Trump to reimpose aluminum tariffs on Canada
President Trump said Thursday that he had reimposed aluminum tariffs on Canada, reigniting a point of contention that had been cleared up prior to the finalization of the U.S.-Mexico-Canada trade agreement, which went into effect in July.
In a speech at a Whirlpool plant in Ohio, Trump said he signed a proclamation earlier in the day to reimpose the tariff at its previous rate of 10 percent.
“Canada was taking advantage of us, as usual, and I signed it, and it imposes — because the aluminum business was being decimated by Canada. Very unfair,” Trump said.
“Several months ago, my administration agreed to lift those tariffs in return for a promise from the Canadian government that its aluminum industry would not flood our country with exports and kill all our aluminum jobs, which is exactly what they did,” he added.
The Trump administration agreed to lift the tariffs in May 2019 to pave the way for agreement on the North American trade deal.
The tariff recalls Trump’s earlier trade policies, which set off a series of trade wars that economists said were harmful to the U.S. economy. Trump attempted to use the tariffs as leverage in trade negotiations, to varying degrees of success.
The pact with Mexico and Canada fulfilled Trump’s campaign promise of replacing the North American Free Trade Agreement. Reports surfaced ahead of its implementation last month that Trump was reconsidering imposing the tariffs, but was dissuaded from doing so due to timing.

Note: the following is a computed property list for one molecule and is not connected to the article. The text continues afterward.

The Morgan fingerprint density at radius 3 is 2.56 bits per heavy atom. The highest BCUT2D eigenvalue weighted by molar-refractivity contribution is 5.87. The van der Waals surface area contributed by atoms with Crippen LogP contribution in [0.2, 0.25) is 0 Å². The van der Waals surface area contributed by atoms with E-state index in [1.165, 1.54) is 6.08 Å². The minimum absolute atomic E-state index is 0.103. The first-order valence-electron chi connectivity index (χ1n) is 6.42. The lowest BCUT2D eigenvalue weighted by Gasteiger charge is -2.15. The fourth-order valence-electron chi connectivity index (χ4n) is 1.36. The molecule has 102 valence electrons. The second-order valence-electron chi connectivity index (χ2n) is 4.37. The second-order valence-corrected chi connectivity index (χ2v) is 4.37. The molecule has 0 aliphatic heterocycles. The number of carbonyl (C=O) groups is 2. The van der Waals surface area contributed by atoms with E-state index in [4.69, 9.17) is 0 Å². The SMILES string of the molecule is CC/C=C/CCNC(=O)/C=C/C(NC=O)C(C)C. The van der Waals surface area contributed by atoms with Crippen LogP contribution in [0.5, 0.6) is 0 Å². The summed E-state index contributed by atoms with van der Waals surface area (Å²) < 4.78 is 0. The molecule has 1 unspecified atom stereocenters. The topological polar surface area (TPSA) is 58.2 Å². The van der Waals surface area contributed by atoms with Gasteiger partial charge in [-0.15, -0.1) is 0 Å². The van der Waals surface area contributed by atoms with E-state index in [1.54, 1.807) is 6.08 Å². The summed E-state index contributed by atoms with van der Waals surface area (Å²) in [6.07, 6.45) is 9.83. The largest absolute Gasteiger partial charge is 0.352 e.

Driving American Jobs, a trade group representing the breadth of the auto industry, slammed the decision to reimpose tariffs.
“Given the threat of tariffs hanging over the auto industry, Driving American Jobs is troubled by the Trump Administration’s decision to reimpose aluminum tariffs against Canada – a close trading partner and military ally,” the group said in written statement.
Autos Driving America, which represents the U.S. operations of international cars, said the move would not help the industry’s recovery.
“We urge the immediate reconsideration of these tariffs so the industry can continue to ramp up production, make the significant adjustments required by the U.S.-Mexico-Canada Agreement and continue to provide competitively priced vehicles to American consumers,” thr group wrote.
Both groups honed in on Trump’s use of Section 232 of the trade code, which give him power to impose tariffs on national security grounds. They said using national security to enact trade polict was inappropriate, a position some Republicans in Congress have endorsed.